UCF's Swoboda prepping for draft, fundraising for heat stroke charity

At 6'10, 325 pounds, Windermere Prep graduate and University of Central Florida offensive lineman Ryan Swoboda has hopes of being picked in this summer's NFL Draft.

"It's been the dream my whole life," said Swoboda. "I remember growing up when I was like four years old watching Green Bay Packers games with my dad. So yeah, just to have the opportunity to do it is really cool."

Swoboda is projected to potentially be a late-round draft pick.  But just getting to this point almost didn't happen. 

"I wasn't heavily recruited out of high school," said Swoboda. "I chose the University of Virginia. I started there and for health reasons, I could not play for my entire first season. Ultimately I started for three years. I graduated from the University of Virginia. I came to UCF last season, and I was here for one year, and I've loved it."

Now Swoboda is raising money for a heat stroke charity, because he was a victim of heat stroke himself, during his freshman year at Virginia. And if he could fully remember what happened during that incident, it might have been scarier for him.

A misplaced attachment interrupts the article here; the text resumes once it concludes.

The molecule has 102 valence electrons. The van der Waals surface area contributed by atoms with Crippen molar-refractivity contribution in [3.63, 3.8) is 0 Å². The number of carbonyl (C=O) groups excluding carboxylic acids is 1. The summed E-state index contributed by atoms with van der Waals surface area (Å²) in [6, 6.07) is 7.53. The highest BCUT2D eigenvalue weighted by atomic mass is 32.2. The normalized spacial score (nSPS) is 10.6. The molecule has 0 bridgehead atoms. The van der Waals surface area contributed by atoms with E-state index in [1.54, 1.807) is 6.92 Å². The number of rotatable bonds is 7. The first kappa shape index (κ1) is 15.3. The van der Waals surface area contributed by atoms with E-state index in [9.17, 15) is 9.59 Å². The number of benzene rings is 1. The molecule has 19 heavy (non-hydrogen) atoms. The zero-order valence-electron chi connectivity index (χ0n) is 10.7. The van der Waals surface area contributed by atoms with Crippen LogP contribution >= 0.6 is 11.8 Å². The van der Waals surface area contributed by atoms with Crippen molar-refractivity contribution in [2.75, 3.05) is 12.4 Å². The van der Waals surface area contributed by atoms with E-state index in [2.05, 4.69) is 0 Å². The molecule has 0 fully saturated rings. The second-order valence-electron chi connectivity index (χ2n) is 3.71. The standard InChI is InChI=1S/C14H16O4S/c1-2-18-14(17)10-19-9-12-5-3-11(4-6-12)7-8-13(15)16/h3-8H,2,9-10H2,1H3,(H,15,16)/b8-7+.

"It was our third day of our freshman year. It was especially hot. We're up downing, we're working. We start to push the sled. I finish the rep on the sled and that's the last thing that I remember," said Swoboda. "What I've been told is, after I finished my rep pushing the sled, I kinda jog off, I collapsed on the field. Ambulance comes. I'm taken to the hospital. I don't recall any of this."

Swoboda was told he had experienced an exertional heat stroke with a core temperature of 109 degrees. 

"I'm put in a medically induced coma for three days. Ultimately I stay in the hospital for about three weeks," he explained. "Football is really out of the question, I'm just happy to be alive at this point."

After over a year of rehab, and with his full college career behind him now, Swoboda is trying to help educate on heat stroke. He's already raised $2,000 dollars via social media donations for the Zach Martin Foundation - which helps provide treatment for heat stroke victims in high schools.

"Football has given me so much," said Swoboda. "So just the opportunity to give back and let other athletes play and do it safely, that's something that is a passion of mine and I want to keep doing it."